In the Battle Against Islamophobia, We Must Stand with Interfaith Partners

Jerusalem with Muslim, Christian, and Jewish sites. Photo by Eran Menashri on Flickr Creative Commons

By Maha Elgenaidi, Executive Director.

This opinion originally appeared at Patheos.

If anyone doubts the strength of anti-Muslim sentiment in the U.S., a poll taken last week by YouGov should settle the issue. It revealed that 51 percent of Americans support a presidential candidate’s proposal to bar all Muslims (except U.S. citizens) from entering the U.S., while a solid plurality (45 percent) support another presidential candidate’s proposal to “empower law enforcement” to patrol Muslim neighborhoods, with only 40 percent opposing.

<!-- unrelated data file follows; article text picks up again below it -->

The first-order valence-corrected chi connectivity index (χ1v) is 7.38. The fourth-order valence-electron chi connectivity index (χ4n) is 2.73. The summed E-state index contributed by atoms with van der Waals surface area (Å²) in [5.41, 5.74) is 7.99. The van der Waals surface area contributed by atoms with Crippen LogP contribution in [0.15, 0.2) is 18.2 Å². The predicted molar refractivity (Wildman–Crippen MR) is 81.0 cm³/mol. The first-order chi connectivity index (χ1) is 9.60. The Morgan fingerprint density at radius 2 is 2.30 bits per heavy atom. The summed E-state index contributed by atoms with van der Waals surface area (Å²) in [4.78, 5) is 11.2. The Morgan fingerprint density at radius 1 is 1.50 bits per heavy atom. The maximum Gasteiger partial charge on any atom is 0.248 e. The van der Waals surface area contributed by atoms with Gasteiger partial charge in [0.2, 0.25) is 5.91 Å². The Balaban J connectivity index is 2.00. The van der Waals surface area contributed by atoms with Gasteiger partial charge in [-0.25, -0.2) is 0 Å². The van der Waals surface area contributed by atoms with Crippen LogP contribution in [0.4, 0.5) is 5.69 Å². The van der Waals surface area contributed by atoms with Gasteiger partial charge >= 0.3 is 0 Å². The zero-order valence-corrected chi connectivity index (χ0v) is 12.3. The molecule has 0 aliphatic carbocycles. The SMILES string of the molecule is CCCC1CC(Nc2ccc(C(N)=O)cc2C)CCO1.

On a more fundamental level, a record 61 percent of Americans view Islam unfavorably, while only 19 percent view it favorably. (The remainder are undecided.) The most recent prior poll, in November 2015 showed 37 percent viewing Islam favorably, while the same 61 percent viewed it unfavorably.

Obviously a good many who formerly viewed Islam favorably now do not.